645 million is the number of Africans without access to a source of electricity. And this figure will automatically continue to rise as population growth outstrips new power generation capacity. Pumping fresh water, running medical dispensaries, allowing children to do their homework in the evening or having access to the internet: no economic or human development is possible without energy. In order to meet the future needs of these inhabitants, the rapid development of electricity production is essential.
Photovoltaic solar energy (or electricity produced from solar energy) represents a promising solution because it allows the rapid deployment, on a very large scale, of carbon-free and economically accessible energy. The advantages of photovoltaics are well known. However, to date, an insignificant number of solar power plants have been built in Africa.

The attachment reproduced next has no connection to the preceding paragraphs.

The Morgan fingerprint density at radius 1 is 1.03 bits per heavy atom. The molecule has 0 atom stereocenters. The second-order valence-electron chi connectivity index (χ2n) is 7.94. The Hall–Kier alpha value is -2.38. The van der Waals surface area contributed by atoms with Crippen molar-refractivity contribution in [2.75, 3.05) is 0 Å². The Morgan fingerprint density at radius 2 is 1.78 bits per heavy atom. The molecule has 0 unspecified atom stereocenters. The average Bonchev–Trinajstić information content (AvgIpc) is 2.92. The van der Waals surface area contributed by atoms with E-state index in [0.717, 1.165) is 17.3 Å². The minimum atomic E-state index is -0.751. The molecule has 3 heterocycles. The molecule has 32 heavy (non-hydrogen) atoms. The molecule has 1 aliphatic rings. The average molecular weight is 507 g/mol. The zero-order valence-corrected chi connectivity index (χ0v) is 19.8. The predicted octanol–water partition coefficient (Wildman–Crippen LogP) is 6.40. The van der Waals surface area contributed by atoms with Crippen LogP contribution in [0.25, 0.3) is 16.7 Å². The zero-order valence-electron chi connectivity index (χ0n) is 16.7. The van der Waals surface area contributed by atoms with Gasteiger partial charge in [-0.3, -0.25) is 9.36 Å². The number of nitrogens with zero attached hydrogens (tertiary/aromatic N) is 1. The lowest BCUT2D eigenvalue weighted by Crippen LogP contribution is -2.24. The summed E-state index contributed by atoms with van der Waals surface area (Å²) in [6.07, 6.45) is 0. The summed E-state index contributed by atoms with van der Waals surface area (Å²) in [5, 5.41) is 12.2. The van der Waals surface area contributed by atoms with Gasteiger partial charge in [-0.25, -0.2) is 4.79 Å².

The objective of this policy paper is to identify the challenges to the deployment of solar energy in Africa and to propose concrete solutions enabling it to be deployed and thus to meet the demographic and climatic challenges of the African continent. While it is important to reduce the CO2 emissions of countries such as France - which accounts for 1.2% of global emissions -, or Germany - 2.7% - one of the priorities of global climate policy must also aim to contain future emissions by the inhabitants of the African continent, without hindering its economic development.